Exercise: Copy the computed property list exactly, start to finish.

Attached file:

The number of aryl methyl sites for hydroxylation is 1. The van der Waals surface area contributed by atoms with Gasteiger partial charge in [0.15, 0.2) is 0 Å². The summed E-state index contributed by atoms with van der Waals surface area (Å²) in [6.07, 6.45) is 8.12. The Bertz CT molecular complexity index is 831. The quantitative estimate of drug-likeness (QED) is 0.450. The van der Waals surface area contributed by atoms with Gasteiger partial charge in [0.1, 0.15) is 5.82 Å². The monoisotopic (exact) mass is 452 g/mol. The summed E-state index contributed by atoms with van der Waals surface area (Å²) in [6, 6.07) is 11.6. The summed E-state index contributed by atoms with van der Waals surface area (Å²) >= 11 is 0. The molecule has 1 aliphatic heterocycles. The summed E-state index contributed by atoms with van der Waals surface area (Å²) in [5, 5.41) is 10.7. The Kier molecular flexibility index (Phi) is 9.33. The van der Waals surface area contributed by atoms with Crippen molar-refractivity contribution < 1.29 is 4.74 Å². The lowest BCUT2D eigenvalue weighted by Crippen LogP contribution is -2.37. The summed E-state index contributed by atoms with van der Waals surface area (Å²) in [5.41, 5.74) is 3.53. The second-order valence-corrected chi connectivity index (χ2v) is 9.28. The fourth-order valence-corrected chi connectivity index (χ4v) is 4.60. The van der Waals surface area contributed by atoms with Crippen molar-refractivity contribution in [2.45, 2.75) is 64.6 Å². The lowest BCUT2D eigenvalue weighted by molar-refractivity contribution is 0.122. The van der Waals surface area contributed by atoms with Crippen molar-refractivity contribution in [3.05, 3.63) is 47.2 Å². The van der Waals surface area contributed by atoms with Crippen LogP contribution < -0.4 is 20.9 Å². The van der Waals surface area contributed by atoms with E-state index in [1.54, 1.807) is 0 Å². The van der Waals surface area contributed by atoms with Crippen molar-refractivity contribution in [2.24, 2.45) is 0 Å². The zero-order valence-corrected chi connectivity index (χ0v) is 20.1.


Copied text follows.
The number of aryl methyl sites for hydroxylation is 1. The van der Waals surface area contributed by atoms with Gasteiger partial charge in [0.15, 0.2) is 0 Å². The summed E-state index contributed by atoms with van der Waals surface area (Å²) in [6.07, 6.45) is 8.12. The Bertz CT molecular complexity index is 831. The quantitative estimate of drug-likeness (QED) is 0.450. The van der Waals surface area contributed by atoms with Gasteiger partial charge in [0.1, 0.15) is 5.82 Å². The monoisotopic (exact) mass is 452 g/mol. The summed E-state index contributed by atoms with van der Waals surface area (Å²) in [6, 6.07) is 11.6. The summed E-state index contributed by atoms with van der Waals surface area (Å²) >= 11 is 0. The molecule has 1 aliphatic heterocycles. The summed E-state index contributed by atoms with van der Waals surface area (Å²) in [5, 5.41) is 10.7. The Kier molecular flexibility index (Phi) is 9.33. The van der Waals surface area contributed by atoms with Crippen molar-refractivity contribution < 1.29 is 4.74 Å². The lowest BCUT2D eigenvalue weighted by Crippen LogP contribution is -2.37. The summed E-state index contributed by atoms with van der Waals surface area (Å²) in [5.41, 5.74) is 3.53. The second-order valence-corrected chi connectivity index (χ2v) is 9.28. The fourth-order valence-corrected chi connectivity index (χ4v) is 4.60. The van der Waals surface area contributed by atoms with Crippen molar-refractivity contribution in [2.45, 2.75) is 64.6 Å². The lowest BCUT2D eigenvalue weighted by molar-refractivity contribution is 0.122. The van der Waals surface area contributed by atoms with Crippen molar-refractivity contribution in [3.05, 3.63) is 47.2 Å². The van der Waals surface area contributed by atoms with Crippen LogP contribution < -0.4 is 20.9 Å². The van der Waals surface area contributed by atoms with E-state index in [1.54, 1.807) is 0 Å². The van der Waals surface area contributed by atoms with Crippen molar-refractivity contribution in [2.24, 2.45) is 0 Å². The zero-order valence-corrected chi connectivity index (χ0v) is 20.1.